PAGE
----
Ward’s not the only one whose motivations are revealed in this episode, though, which addresses another question I’ve had: what are the motives of Hydra agents? It’s a large organization, and it doesn’t make sense to me that every single one of them wants the same things as did Alexander Pierce. And equally unlikely to me is that all but a few are blind to what they’re doing.
Here, we get some of those puzzle pieces: Mike, we know, is on-board because, A) they’ve got his son, and B) they can kill him instantly if he doesn’t do as ordered. Raina? Her focus is answers. She wants to know about people who are “other,” who are, apparently, like her. And Garrett? He wants to live. (That’s not the reason he originally signed up for Hydra, but it’s his driving motivation now.)
I very much like that they’re taking the time to explore that. Not everyone who’s a member of Hydra is evil; not everyone’s who part of S.H.I.E.L.D is noble and good.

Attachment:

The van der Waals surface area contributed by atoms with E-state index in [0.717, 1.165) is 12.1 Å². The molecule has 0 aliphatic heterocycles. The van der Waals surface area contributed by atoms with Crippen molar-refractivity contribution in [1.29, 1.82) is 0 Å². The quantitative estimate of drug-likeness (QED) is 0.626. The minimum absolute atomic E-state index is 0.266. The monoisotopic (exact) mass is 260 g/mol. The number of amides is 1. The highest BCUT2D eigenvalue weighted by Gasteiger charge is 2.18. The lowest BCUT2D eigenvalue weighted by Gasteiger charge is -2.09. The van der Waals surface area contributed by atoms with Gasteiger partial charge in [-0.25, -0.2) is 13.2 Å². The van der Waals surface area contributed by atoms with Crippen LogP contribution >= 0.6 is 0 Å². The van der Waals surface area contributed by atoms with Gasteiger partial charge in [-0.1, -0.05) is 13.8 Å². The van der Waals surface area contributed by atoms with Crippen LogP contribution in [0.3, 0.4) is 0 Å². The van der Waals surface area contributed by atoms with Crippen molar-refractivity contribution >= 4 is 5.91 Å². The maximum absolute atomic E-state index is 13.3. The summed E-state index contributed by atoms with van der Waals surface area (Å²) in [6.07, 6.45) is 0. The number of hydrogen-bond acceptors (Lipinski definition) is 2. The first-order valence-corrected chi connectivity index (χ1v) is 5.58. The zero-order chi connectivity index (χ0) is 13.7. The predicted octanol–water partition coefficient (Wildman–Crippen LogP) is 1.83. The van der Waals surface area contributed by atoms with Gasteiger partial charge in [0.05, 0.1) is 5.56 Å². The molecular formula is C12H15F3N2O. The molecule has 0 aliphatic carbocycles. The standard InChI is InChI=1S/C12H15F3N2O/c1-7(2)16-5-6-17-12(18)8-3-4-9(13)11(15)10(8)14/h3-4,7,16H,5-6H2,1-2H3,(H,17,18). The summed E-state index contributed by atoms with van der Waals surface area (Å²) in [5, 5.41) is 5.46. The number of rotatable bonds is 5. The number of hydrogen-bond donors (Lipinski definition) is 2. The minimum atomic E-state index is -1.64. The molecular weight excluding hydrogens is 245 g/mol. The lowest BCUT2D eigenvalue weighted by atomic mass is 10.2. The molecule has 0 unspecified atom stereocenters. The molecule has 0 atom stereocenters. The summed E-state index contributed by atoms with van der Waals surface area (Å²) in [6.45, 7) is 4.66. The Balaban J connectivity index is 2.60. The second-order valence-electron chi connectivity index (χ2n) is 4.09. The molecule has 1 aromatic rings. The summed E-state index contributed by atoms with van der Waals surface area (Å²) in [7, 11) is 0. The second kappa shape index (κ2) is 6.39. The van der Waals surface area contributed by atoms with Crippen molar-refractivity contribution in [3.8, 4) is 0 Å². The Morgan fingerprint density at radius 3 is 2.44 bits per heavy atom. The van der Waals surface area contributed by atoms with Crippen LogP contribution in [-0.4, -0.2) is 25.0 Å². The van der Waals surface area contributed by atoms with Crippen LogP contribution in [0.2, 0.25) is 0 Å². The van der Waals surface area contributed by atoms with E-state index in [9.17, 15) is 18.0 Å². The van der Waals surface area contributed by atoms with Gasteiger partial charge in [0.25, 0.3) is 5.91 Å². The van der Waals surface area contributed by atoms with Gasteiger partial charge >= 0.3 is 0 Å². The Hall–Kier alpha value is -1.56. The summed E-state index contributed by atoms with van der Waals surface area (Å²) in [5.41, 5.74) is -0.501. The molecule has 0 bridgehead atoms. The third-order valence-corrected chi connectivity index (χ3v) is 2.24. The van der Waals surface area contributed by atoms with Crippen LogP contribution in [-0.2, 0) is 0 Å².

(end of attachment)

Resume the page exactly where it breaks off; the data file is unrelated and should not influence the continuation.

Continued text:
In terms of the rest of the team, my favorite part of the story was Fitz. Having taken the time to establish that he’s not dealing well with Ward’s betrayal, his choices here, leading to their being dumped in the ocean, make perfect sense. And that scene, set up so that the audience sees that Fitz is right about Ward caring about them, though Fitz doesn’t, is particularly powerful.
Other scenes of note:
- Skye struggling to come to terms with having saved Ward
- Skye and May’s discussion about anger and ‘hate-fu.’ I love what their relationship is becoming.
- The file transfer.
- Tripplet’s box of toys – it’s fun watching him become more integrated into the team.
“I should have let Mike finish him when I had the chance. I was stupid and weak.”
“You weren’t weak. You had compassion. That’s harder.” (Skye and Coulson)